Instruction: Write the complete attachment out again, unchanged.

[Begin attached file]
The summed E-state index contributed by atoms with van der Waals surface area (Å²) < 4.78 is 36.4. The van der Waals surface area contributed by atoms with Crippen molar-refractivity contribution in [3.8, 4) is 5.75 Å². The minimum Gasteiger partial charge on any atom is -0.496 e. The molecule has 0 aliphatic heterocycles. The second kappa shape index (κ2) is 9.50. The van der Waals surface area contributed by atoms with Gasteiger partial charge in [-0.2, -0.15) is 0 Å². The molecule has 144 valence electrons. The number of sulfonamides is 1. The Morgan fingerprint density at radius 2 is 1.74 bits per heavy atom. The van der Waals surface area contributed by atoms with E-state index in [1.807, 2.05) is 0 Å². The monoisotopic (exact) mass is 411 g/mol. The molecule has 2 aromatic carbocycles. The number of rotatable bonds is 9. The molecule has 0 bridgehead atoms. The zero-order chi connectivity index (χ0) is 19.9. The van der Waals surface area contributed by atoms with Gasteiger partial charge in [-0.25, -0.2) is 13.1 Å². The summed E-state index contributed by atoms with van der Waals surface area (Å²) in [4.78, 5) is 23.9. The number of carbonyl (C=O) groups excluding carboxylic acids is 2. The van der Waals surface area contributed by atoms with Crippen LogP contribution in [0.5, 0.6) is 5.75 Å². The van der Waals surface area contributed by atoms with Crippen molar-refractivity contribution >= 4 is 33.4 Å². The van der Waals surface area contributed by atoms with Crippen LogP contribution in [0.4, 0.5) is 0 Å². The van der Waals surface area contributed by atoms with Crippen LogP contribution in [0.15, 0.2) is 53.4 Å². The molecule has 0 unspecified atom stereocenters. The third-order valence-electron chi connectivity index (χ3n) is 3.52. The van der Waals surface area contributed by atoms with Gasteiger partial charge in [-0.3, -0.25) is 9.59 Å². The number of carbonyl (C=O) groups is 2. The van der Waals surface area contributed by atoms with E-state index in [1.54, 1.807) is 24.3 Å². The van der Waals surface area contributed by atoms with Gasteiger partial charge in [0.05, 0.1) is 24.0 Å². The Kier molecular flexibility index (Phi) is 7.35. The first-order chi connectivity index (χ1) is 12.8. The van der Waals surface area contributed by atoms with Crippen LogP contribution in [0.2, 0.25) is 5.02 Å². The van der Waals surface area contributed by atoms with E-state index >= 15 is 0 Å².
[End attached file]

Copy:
The summed E-state index contributed by atoms with van der Waals surface area (Å²) < 4.78 is 36.4. The van der Waals surface area contributed by atoms with Crippen molar-refractivity contribution in [3.8, 4) is 5.75 Å². The minimum Gasteiger partial charge on any atom is -0.496 e. The molecule has 0 aliphatic heterocycles. The second kappa shape index (κ2) is 9.50. The van der Waals surface area contributed by atoms with Gasteiger partial charge in [-0.2, -0.15) is 0 Å². The molecule has 144 valence electrons. The number of sulfonamides is 1. The Morgan fingerprint density at radius 2 is 1.74 bits per heavy atom. The van der Waals surface area contributed by atoms with E-state index in [1.807, 2.05) is 0 Å². The monoisotopic (exact) mass is 411 g/mol. The molecule has 2 aromatic carbocycles. The number of rotatable bonds is 9. The molecule has 0 bridgehead atoms. The zero-order chi connectivity index (χ0) is 19.9. The van der Waals surface area contributed by atoms with Gasteiger partial charge in [-0.25, -0.2) is 13.1 Å². The summed E-state index contributed by atoms with van der Waals surface area (Å²) in [4.78, 5) is 23.9. The number of carbonyl (C=O) groups excluding carboxylic acids is 2. The van der Waals surface area contributed by atoms with Crippen LogP contribution in [0.5, 0.6) is 5.75 Å². The van der Waals surface area contributed by atoms with Crippen molar-refractivity contribution >= 4 is 33.4 Å². The van der Waals surface area contributed by atoms with Crippen LogP contribution in [0.4, 0.5) is 0 Å². The van der Waals surface area contributed by atoms with Crippen LogP contribution in [0.15, 0.2) is 53.4 Å². The molecule has 0 unspecified atom stereocenters. The third-order valence-electron chi connectivity index (χ3n) is 3.52. The van der Waals surface area contributed by atoms with Gasteiger partial charge in [-0.3, -0.25) is 9.59 Å². The number of carbonyl (C=O) groups is 2. The van der Waals surface area contributed by atoms with E-state index in [1.54, 1.807) is 24.3 Å². The van der Waals surface area contributed by atoms with Gasteiger partial charge in [0.05, 0.1) is 24.0 Å². The Kier molecular flexibility index (Phi) is 7.35. The first-order chi connectivity index (χ1) is 12.8. The van der Waals surface area contributed by atoms with Crippen LogP contribution in [0.2, 0.25) is 5.02 Å². The van der Waals surface area contributed by atoms with E-state index >= 15 is 0 Å².